Loving the Wainwright Fells

March 24, 2022

A recent walk up Sheffield Pike from Glenridding reminded me how exceptional the fells of the Lake District actually are. The 214 fells were the brainchild of a grouchy book keeper with an exceptional attention to detail. The 7 guide books are the best guide books ever written, the memories climbing them never forgotten.

Great and Green Gable

A Bit of History

My own affinity with the Wainwrights came from the cradle. Each holiday we were hauled over the A66 to a little cottage in Threlkeld. Almost before I could walk (which admittedly was a while) I was made to shuffle up the few hundred metres to Latrigg. From then walks became bigger and longer. As a boy my eldest brothers and dad led the way. My abiding memories of these climbs was trailing on after my father with his raggy blue shorts and deep blue varicose veins. The other memory was my mum buying a badge of the mountain climbed and sticking it on to the sleeve of my (non) waterproof jacket.

Later, as a youth, my dad’s knees gave up the ghost and my elder brother’s had moved beyond their annoying younger brother but I still headed out. Often with a friend or two, often on my own. By then my ‘sense of order’ was kicking in and the Wainwright listing of 214 fells had caught my attention. Different valleys and out of the way fells proved a magnet for me. By the time I was 22 I had climbed the lot.

The Wainwrights gave me a focus/purpose to my walking.

Grey Crag and Hayeswater

The Power of the Guide Books

However that was really only the start. The power of the 7 fantastic guide books that Wainwright wrote still drives me to discover some interesting and alternative routes. The books do not only describe the ‘hand written’ route options but notes on the individual fells, crossing between fells , views from the summits and of course some beautifully drawn illustrations.

Add in the Outlying Fells (number 8 in the book series) and the differing combinations of fells is endless. Recently I walked the Bannisdale Horseshoe (encombassing 6 ‘outlyers’) which was excellent with not a soul to be seen. Now I leave the books at home and take them down for new walking ideas and simply as a good read. Its O/S maps that accompany me on to the fells.


Harter Fell

Testing the Alternatives

So if the Wainwright guide books and my dad inspired my initial love of the Lake District fells what has kept me climbing them 20 years after completing my first round? In my 20s and 30s my focus shifted to Scottish mountain ticking and completed the Munros (and Tops). They were memorable and made for an epic change but in more recent years the drive up to Scotlad became too long and the distances to walk too large. I still travel to Scotand and climb but only with a specific purpose in mind and only to the very best mountains. I am heading for the Cairngorms later this summer to do the Round of Loch Avon.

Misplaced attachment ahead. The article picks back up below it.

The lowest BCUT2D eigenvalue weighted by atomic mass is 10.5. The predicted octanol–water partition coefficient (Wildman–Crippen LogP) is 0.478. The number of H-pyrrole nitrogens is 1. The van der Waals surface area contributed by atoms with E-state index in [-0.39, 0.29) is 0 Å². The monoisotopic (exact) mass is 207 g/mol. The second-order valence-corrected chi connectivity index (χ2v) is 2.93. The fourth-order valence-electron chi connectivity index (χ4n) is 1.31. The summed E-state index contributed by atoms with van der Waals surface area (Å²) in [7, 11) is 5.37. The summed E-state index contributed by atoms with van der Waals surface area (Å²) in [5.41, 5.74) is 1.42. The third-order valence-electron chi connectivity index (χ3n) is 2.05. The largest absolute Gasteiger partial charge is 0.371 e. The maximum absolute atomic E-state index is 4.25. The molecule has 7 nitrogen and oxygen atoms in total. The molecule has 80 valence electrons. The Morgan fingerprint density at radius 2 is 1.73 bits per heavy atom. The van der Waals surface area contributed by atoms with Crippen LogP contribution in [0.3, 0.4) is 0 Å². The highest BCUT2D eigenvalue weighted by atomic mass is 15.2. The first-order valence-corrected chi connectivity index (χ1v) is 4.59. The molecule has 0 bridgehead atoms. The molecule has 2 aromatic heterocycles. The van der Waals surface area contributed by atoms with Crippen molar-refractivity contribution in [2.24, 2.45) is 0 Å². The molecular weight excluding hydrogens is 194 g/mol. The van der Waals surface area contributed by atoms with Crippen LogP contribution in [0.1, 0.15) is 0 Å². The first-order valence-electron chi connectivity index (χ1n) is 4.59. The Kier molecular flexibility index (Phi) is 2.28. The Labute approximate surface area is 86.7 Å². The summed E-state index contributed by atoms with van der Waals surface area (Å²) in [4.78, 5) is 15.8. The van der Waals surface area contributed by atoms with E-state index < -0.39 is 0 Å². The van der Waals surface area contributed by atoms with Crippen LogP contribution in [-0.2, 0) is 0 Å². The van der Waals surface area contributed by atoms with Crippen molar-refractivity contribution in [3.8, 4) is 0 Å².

Similarly I have come to enjoy the beauty of the Yorkshire Dales and its wonderful landscape but try as I might the walking does not have the raw pleasure of a good day in the Lake District.

High Crag from Haystacks

Why the Wainwrights are so good

1. The Scale of the Challenge

There are 214 Wainwright Fells…which is a lot. However once you have completed the most popular mountains (Helvellyn, Scafell Pike, Catbells, Lion and the Lamb, Blencathra etc) there becomes a moment when you think, Why Not? The list of 214 appears and all of a sudden you have are hooked and have a concrete reason to return. Like many such things, the list becomes addictive. Having a list to offer a purpose and structure to a re-visit makes repeat trips so much more straightforward.

However there are still a lot to complete. Many are situated in parts of the Lake District you will never have thought of visiting. But there is one of the appeals. Anyone who completes the Wainwrights knows not just the fells but also the Lake District itself. It makes for a great life experience.

Trig Point on Branstree

2. The Beauty of the Lake District

It would be wrong not to say that the simple beauty of the area is not a (if not the) major attraction. The combination of lake, valley and mountain is addictive and I for one always get a thrill simply by driving in to the area. It is the geology that creates the landscape. Differing rock types split the area, the older slates to the north combined with the more recent volcanic debris of the south and west. Coupled with some intensive glacier and river action in more recent (relatively) years have created a spectacular site within its overall small geographic area.